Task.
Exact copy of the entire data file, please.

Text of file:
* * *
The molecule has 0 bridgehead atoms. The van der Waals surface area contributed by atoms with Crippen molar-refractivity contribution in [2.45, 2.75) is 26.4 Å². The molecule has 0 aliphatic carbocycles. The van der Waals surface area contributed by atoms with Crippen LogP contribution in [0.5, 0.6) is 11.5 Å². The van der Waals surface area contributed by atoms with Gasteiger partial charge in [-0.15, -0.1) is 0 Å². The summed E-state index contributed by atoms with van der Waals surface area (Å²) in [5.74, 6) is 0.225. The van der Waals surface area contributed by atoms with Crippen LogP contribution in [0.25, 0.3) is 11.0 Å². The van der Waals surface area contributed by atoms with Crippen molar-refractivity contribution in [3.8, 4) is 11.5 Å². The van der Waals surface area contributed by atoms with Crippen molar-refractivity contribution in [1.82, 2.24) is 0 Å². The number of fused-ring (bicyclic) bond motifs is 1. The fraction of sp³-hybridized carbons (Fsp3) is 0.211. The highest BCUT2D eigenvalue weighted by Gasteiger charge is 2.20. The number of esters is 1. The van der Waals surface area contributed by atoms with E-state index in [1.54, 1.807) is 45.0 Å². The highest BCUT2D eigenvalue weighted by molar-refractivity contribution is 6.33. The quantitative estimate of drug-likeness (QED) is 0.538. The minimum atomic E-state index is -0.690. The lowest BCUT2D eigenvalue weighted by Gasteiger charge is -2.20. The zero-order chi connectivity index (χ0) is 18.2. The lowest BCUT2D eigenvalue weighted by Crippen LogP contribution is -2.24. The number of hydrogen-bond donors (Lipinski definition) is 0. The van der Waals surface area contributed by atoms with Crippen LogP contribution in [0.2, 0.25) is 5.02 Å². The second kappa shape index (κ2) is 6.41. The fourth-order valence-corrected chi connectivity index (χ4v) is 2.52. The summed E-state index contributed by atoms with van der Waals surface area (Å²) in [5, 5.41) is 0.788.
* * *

The molecule has 0 bridgehead atoms. The van der Waals surface area contributed by atoms with Crippen molar-refractivity contribution in [2.45, 2.75) is 26.4 Å². The molecule has 0 aliphatic carbocycles. The van der Waals surface area contributed by atoms with Crippen LogP contribution in [0.5, 0.6) is 11.5 Å². The van der Waals surface area contributed by atoms with Gasteiger partial charge in [-0.15, -0.1) is 0 Å². The summed E-state index contributed by atoms with van der Waals surface area (Å²) in [5.74, 6) is 0.225. The van der Waals surface area contributed by atoms with Crippen LogP contribution in [0.25, 0.3) is 11.0 Å². The van der Waals surface area contributed by atoms with Crippen molar-refractivity contribution in [3.8, 4) is 11.5 Å². The van der Waals surface area contributed by atoms with Crippen molar-refractivity contribution in [1.82, 2.24) is 0 Å². The number of fused-ring (bicyclic) bond motifs is 1. The fraction of sp³-hybridized carbons (Fsp3) is 0.211. The highest BCUT2D eigenvalue weighted by Gasteiger charge is 2.20. The number of esters is 1. The van der Waals surface area contributed by atoms with E-state index in [1.54, 1.807) is 45.0 Å². The highest BCUT2D eigenvalue weighted by molar-refractivity contribution is 6.33. The quantitative estimate of drug-likeness (QED) is 0.538. The minimum atomic E-state index is -0.690. The lowest BCUT2D eigenvalue weighted by Gasteiger charge is -2.20. The zero-order chi connectivity index (χ0) is 18.2. The lowest BCUT2D eigenvalue weighted by Crippen LogP contribution is -2.24. The number of hydrogen-bond donors (Lipinski definition) is 0. The van der Waals surface area contributed by atoms with Crippen LogP contribution in [0.2, 0.25) is 5.02 Å². The second kappa shape index (κ2) is 6.41. The fourth-order valence-corrected chi connectivity index (χ4v) is 2.52. The summed E-state index contributed by atoms with van der Waals surface area (Å²) in [5, 5.41) is 0.788.